A question we get asked all the time, are antioxidants good for diabetics? Can it help in diabetes management? Is it possible that antioxidants may help reduce the risk of diabetes? Let’s answer this frequently asked question.
What are Antioxidants?
Antioxidants are substances that inhibit oxidation. Oxidation is a chemical process that results in the transfer of electrons—it always occurs along with a reduction—one substance is oxidized while another is reduced. These are termed “redox reactions”. Rust, corrosion and the internal combustion engine are examples of redox reactions that we are all familiar with. In the body, these types of reactions are occurring all the time producing end products that are known as free radicals. Free radicals are highly reactive substances and can bind to DNA and proteins, damaging them permanently and causing cell, tissue and organ damage. The body has natural antioxidants (eg. Vitamin C, Vitamin E and glutathione) that normally sop up all these free radicals, reducing and often eliminating the damage caused. In many different chronic diseases, including diabetes, the levels of free radicals overcome the body’s ability to soak or sop them up. The high level of antioxidants leads to a condition in the cells, tissues and organs known as oxidative stress. We see oxidative stress show up as chronic inflammation and damage to nerves, blood vessels, tissues and organs. In diabetes, the blood sugar glucose is heavily oxidized as are proteins and lipids (fats) leading to what is known as Advanced Glycation End products or AGEs. In fact, A1c, often followed to monitor how well someone is controlling their blood sugar levels is an AGE.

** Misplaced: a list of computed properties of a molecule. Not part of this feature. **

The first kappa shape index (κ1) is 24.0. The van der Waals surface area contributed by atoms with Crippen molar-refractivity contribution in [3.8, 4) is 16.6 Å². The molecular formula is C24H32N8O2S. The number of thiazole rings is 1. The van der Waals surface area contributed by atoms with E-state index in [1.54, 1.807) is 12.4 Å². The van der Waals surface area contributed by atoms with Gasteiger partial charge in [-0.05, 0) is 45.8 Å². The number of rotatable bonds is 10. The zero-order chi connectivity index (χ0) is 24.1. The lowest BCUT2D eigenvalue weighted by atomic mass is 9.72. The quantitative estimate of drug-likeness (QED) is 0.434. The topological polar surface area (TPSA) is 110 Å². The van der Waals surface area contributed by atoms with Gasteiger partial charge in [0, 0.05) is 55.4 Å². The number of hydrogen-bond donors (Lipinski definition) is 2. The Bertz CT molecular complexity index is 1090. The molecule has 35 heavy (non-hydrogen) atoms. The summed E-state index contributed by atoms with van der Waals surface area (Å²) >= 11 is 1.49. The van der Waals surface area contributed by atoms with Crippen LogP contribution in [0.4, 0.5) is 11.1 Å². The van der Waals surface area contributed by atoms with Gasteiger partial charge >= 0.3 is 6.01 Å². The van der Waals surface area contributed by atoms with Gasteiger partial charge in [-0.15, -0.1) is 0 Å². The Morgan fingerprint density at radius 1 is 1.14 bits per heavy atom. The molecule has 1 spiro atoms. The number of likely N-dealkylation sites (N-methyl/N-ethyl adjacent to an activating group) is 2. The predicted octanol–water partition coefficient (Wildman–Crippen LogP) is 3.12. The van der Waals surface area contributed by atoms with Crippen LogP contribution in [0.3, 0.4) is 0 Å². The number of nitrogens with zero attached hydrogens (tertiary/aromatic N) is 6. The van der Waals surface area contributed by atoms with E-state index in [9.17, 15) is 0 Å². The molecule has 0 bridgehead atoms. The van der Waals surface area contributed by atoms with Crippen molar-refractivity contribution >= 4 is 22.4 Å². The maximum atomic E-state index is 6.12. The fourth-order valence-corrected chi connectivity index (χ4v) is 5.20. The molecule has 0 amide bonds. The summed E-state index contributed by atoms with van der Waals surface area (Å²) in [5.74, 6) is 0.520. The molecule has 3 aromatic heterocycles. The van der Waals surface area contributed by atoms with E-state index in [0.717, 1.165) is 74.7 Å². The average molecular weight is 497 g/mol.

How can Antioxidants Benefit Diabetics?
Many studies have shown that oxidative stress is strongly associated with diabetes—and particularly with the complications of diabetes. ,  The use of antioxidants—either from food sources or as a supplement is an active area of study in diabetes research. One of the main ways antioxidants may help prevent or potentially reverse damage from oxidative stress is by reducing damage to the endothelium—this is the layer of cells that line blood vessels. Antioxidants appear to act at the level of the endothelial cells, though it is not clear that adding antioxidants to the diet or as supplements directly acts on these cells.
What are Good Food Sources of Antioxidants?